Yet yesterday, I noticed that part of one of the tree's branches was lying in the neighbouring garden. I assumed it had perhaps been blown off in a recent typhoon. But then this morning, to my horror, a squadron of 'tree surgeons' arrived with a heavy vehicle and automatised extension ladders and began setting to work systematically cutting off section by section the lower parts of the tree. The older couple who own the large house next door had obviously taken it into their heads to drastically reduce the size of the tree.

It was a sickening sight, like watching a gang of mindless henchmen at work at some profoundly evil act. It wasn't just pruning, it was literally cutting it back in places towards its stump, as if it was some kind of giant bonsai. It is one of the few truly beautiful things for miles around, that has taken decades to reach its present expanse, and yet here it was having its limbs casually amputated.

I felt truly flustered by this whole business. How could this be happening? Wasn't there a preservation order from the prefecture on the tree? Had the owners got permission to do so? I felt that I should ring up the town hall and try and find out or go out and talk to the owners. But I was dead-tired with jet-lag and under pressure to finish the proof-reading and besides, this wasn't even my own country and I'd only been back a day. So I just tried to put the tree out of my mind, get on with my work and go to bed.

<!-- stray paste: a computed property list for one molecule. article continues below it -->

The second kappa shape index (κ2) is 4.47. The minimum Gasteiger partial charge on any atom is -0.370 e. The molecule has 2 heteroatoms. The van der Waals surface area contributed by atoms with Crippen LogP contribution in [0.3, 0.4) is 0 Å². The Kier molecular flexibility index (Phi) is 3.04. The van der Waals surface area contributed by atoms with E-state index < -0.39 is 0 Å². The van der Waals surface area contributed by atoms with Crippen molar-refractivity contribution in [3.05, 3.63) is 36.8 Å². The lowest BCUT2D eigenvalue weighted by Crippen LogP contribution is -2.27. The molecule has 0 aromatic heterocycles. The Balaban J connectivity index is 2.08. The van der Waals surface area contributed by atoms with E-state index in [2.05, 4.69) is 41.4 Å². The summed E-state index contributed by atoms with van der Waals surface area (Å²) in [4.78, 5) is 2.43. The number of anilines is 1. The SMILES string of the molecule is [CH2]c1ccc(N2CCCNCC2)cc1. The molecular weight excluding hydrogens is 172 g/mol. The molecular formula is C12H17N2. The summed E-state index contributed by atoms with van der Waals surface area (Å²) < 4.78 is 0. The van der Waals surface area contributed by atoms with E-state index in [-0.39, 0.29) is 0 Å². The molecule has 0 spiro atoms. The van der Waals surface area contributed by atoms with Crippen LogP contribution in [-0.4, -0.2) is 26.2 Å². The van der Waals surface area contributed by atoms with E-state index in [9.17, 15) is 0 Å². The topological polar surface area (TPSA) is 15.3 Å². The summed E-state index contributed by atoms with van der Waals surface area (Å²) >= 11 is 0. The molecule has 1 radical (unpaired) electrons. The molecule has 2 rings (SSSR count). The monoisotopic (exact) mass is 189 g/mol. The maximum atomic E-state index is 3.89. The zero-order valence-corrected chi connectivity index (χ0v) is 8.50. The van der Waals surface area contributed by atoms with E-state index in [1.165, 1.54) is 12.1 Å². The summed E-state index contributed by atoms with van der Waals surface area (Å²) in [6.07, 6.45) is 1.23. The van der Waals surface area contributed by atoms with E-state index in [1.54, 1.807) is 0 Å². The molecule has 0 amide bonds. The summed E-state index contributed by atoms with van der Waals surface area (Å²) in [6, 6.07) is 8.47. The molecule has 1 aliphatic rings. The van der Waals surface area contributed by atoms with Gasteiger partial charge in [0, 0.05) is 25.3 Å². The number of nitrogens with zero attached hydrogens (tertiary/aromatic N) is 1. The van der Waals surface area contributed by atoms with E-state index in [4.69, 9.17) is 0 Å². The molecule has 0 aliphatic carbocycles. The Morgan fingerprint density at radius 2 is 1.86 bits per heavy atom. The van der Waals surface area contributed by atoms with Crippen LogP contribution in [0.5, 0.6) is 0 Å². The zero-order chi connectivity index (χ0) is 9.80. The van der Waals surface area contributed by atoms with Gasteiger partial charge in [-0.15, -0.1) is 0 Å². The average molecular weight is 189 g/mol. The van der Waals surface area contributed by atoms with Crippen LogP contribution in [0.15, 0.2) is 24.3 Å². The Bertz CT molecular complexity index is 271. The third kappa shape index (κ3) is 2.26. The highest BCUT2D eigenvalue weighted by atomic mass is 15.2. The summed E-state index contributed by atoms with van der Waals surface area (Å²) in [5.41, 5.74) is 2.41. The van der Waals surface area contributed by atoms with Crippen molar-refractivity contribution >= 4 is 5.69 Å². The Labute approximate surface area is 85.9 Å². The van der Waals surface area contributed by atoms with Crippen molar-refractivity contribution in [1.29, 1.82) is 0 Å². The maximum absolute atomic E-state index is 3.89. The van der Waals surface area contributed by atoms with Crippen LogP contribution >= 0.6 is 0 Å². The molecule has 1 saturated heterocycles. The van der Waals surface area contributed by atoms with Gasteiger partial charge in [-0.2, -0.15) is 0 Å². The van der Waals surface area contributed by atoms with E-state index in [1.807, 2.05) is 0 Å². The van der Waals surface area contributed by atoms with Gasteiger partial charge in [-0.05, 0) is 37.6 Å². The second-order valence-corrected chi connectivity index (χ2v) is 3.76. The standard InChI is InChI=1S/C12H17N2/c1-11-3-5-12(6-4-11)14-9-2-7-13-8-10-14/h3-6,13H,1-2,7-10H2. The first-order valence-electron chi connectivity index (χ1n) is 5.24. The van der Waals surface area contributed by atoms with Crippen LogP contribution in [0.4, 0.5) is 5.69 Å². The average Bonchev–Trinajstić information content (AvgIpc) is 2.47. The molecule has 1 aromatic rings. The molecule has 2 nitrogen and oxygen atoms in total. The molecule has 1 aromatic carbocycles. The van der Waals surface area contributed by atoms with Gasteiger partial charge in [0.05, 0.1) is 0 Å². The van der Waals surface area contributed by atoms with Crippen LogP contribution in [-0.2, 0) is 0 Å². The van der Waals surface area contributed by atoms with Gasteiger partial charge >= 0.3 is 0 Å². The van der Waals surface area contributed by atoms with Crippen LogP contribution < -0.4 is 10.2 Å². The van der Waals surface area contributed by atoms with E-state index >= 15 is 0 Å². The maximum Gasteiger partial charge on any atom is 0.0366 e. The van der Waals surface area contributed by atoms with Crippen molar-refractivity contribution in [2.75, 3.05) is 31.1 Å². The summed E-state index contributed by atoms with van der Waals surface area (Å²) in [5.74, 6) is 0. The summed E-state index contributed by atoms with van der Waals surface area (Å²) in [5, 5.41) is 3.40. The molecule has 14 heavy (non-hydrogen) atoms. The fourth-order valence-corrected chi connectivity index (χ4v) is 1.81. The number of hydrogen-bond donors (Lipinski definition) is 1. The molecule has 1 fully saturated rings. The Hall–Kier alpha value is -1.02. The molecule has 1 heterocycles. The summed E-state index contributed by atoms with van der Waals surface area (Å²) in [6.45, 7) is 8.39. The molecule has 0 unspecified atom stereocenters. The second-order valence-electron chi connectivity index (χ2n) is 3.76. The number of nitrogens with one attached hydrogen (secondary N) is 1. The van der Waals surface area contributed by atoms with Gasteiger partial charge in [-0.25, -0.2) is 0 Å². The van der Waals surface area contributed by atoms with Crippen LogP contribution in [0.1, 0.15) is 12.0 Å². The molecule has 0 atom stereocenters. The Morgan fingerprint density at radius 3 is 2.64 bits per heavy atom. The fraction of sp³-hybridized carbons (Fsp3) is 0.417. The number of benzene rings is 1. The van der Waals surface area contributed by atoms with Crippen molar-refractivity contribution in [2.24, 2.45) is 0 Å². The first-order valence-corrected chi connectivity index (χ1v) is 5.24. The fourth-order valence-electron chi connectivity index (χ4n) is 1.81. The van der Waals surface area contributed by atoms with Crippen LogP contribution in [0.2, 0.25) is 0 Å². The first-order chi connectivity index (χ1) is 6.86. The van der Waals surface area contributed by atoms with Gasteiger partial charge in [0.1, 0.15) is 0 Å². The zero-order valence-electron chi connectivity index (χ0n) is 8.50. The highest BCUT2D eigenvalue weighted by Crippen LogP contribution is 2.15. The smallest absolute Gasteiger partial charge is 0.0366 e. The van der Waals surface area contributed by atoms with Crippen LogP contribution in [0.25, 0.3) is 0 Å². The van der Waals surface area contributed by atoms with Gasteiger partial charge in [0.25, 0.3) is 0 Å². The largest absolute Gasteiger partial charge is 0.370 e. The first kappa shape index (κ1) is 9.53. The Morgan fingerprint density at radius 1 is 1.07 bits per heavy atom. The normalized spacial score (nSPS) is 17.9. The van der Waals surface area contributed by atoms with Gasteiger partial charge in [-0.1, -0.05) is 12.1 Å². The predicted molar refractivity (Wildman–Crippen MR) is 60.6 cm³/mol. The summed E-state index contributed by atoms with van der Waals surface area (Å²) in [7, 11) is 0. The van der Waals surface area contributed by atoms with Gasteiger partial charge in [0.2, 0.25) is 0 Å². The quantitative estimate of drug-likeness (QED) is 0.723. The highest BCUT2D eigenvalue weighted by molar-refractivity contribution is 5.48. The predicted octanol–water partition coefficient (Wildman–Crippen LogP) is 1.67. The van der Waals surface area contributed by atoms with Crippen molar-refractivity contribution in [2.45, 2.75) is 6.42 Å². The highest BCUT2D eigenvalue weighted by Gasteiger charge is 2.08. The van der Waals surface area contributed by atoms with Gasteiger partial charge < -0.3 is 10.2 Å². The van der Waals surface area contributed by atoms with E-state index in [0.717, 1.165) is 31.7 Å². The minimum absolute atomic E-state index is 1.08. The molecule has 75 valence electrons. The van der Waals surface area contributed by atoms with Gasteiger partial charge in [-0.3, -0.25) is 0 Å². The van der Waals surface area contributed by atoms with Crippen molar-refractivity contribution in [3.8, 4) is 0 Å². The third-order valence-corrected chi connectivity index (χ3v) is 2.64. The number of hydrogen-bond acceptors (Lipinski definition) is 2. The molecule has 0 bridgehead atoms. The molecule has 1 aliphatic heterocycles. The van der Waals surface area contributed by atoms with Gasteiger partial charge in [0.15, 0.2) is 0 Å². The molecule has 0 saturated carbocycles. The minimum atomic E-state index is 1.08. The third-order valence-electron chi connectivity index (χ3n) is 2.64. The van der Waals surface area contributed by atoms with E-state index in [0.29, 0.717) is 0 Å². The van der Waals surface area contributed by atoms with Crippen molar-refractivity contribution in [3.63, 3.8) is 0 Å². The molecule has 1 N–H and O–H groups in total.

But perhaps due to reading about Conrad earlier in the day, when I woke up I started thinking about Lord Jim. It's one of Conrad's great insights that personality is revealed through action, that it is how we act at moments of sudden crisis that reveal what type of person we are. In the case of Lord Jim, he feels responsible for the deaths of a boatload of Muslim pilgrims, and is haunted by his own sense of failure at the crucial moment and desperately seeks to redeem himself.

We all I think potter about thinking that if we were faced with a crisis then we would act in the right way. We marvel for example that people in the 1930's sat back and watched, or merely put their heads in the sand while the Nazis perpetrated their horrors. We wouldn't do that, would we?

And yet, here I am, having faced my own little moment of unexpected crisis and discovering that I have completely failed the test. I sat back and did nothing. Now I am living next door to a somewhat mutilated tree. Like Lord Jim, I looked for my moment of redemption and waited to see if the 'tree surgeons' came back today. 'I might be in a foreign land, but if they do, this time they will have a fight on their hands!', I vowed. But today all is quiet. The 'pruning' of the tree is presumably over. I feel quite sorry for the poor old tree and even more ashamed of my lack of resolution, pointless as it may have been. I look up at the remaining branches and, to paraphrase Flaubert, mumble 'Lord Jim? C'est moi'.


1 comment:

Anne said...

> It's one of Conrad's great insights that personality is revealed through action, that it is how we act at moments of sudden crisis that reveal what type of person we are.

It is indeed a great insight.

> We all I think potter about thinking that if we were faced with a crisis then we would act in the right way.

I guess that's what makes Endo Shusaku interesting - he believes he wouldn't be courageous. In his short story Unzen (The Oxford Book of Japanese Short Stories), he identfies with the coward. (Am refusing to put quotation marks around this word, think they're over-used.) Has compassion for him too.